Tile (clay and ceramic) Avoid unsafe cleaners that will eat away concrete grouting. 1.  Solvent-type terrazzo sealer finish.
    2.  Polymer or wax-type water emulsion finish (on cured and neutralized floors only).
    3.  Solvent cleaning and polishing wax.
    4.  Germicidal detergent.

    Marble 1.  Avoid stains, oils, grease, and dyes
    2.  Avoid cleaners that leave soap buildup.
    1.  Solvent-type terrazzo sealer finish
    2.  Germicidal detergent.

    Magnesite 1.  Avoid unsafe cleansers
    2.  Seal to prevent dusting
    1.  Water emulsion concrete sealer finish.
    2.  Polymer or wax-type water emulsion finish (on cured and neutralized floors only).
    3.  Solvent cleaning and polishing wax.
    4.  Germicidal detergent.

  3. PROCEDURES.

    1. Cleaning the Floor.

      1. Stripping Old Finishes and Dirt.  Prior to using a polymer-type water emulsion finish, it is essential that all old wax, resin-type finishes, dirt and cleaner deposits be removed from the floor.  Polymer-type films will not adhere unless the floor is absolutely clean.  Prior to using a wax-type water emulsion finish it is not necessary to remove all wax, but it is essential to remove all dirt and all wax that is embedded with dirt.

      2. Step-by-Step Procedure.

        1. Remove all possible obstructions such as desks, chairs,tables, waste baskets, etc.

        2. Clean area with vacuum or damp mop.

        3. Remove gum with putty knife.

        4. Put up safety ropes or warning signs.

        5. Add about four ounces of household ammonia to each gallon of liquid germicidal detergent or use special wax remover developed for this purpose.

        6. Apply stripping solution to floor with mop.

        7. Allow solution to remain undisturbed 3 to 5 minutes while cleaner loosens all dirt and film.  Area should be small enough for complete removal of the solution before it dries.

        8. Best results are obtained if floor is scrubbed.  In extreme cases, agitation of the solution with brush or steel wool may be necessary.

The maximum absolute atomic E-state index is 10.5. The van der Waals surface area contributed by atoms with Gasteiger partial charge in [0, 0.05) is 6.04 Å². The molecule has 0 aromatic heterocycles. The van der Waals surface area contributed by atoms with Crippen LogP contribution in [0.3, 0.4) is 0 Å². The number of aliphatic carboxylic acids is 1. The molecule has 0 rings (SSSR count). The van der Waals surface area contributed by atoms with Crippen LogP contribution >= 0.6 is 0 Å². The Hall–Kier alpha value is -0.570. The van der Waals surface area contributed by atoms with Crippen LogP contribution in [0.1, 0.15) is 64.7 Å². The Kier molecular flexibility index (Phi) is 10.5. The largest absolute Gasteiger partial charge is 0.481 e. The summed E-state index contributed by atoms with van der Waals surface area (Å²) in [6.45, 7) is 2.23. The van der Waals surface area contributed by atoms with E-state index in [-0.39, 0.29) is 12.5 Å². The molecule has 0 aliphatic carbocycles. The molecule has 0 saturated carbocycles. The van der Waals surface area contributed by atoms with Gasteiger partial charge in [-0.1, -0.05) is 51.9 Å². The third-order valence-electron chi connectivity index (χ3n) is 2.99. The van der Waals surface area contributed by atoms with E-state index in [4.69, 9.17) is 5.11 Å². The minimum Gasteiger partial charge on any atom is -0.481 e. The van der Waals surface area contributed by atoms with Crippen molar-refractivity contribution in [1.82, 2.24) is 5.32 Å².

9. Give special attention to removal of dirt in corners, cove bases and baseboards.

        10. Special care should be taken not to spatter baseboards and equipment but if they are they should be wiped dry immediately.

        11. Pick up dirt scrubbing solution with mop or vacuum pickup.

        12. Rinse thoroughly with clear water.

        13. Pick up rinse water and allow to dry.

    2. Finishing the Floor with Water Emulsion Finish

      1. Step-by-Step Procedure

        1. Have floor clean and ready to apply finish.

        2. Apply an even light coat of water emulsion finish.  The amount of finish which should be applied depends on the porosity of the floor.  Use a clean mop or applier.  Apply to edge of room along baseboards or cove bases first then to remaining floor area.  Spread as evenly as possible.  Do not rework areas that have started to set up.

        3. Allow to dry thoroughly which requires 20 or 30 minutes.

        4. If a second coat is desired apply as above allowing to dry thoroughly.

        5. No buffing is required but wax-type emulsions may be buffed for greater luster.  Polymer - type water emulsion finishes, after becoming worn may be improved in appearance by buffing

        6. Only those floor finishes classified by the Underwriters.  Laboratories, as an anti-slip floor maintenance product, should be used.

    3. Routine Maintenance.

      1. When microstat vacuum cleaners are available, use a dusting tool for easiest removal of dirt and dust.  A damp mop with germicidal detergent may also be used.  Buff if desired.

      2. Dry clean heavy-traffic areas with a floor polishing machine using a No, 1 or No, 2 steel wool pad.

      3. When heaviest-travelled areas wear thin; damp mop with germicidal detergent.  Rinse and allow to dry.  Apply one or two coats of floor finish as required in the heaviest traffic lanes.

      4. Periodic renewal of finish is required depending on traffic conditions, usually once or twice a year.  Completely strip the floor as prescribed in Paragraph 3A (Stripping) and re-coat as explained in Paragraph 3B (Finishing).

    4. Maintenance of Conductive Floors.  Except for special waxes and cleaners, which must have safe electric properties, conductive floors are maintained in the same manner as any other floor of the same material.  The National Fire Protection Association requires that any waxes, polishes or dressings used for maintenance of conductive floors shall be of an electro conductive type.  In order to stay within the safety limits established by N. F. P. A. only those floor waxes and cleaners which bear the Underwriters Laboratories Reexamination Service may be used.  It is essential that everything possible is done to safely maintain conductive floors in proper condition and insure that wax build-up does not cause conductive resistance to exceed 1,000,000 ohms.  Electro conductive waxes and cleaners should be stored in easily identified containers and tagged to preclude improper usage.  Immediately after floor treatment conductivity tests should be performed to assure safe limits.

/Signature for/
James R. Shaw, M.D.
Assistant Surgeon General
Chief, Division of Indian Health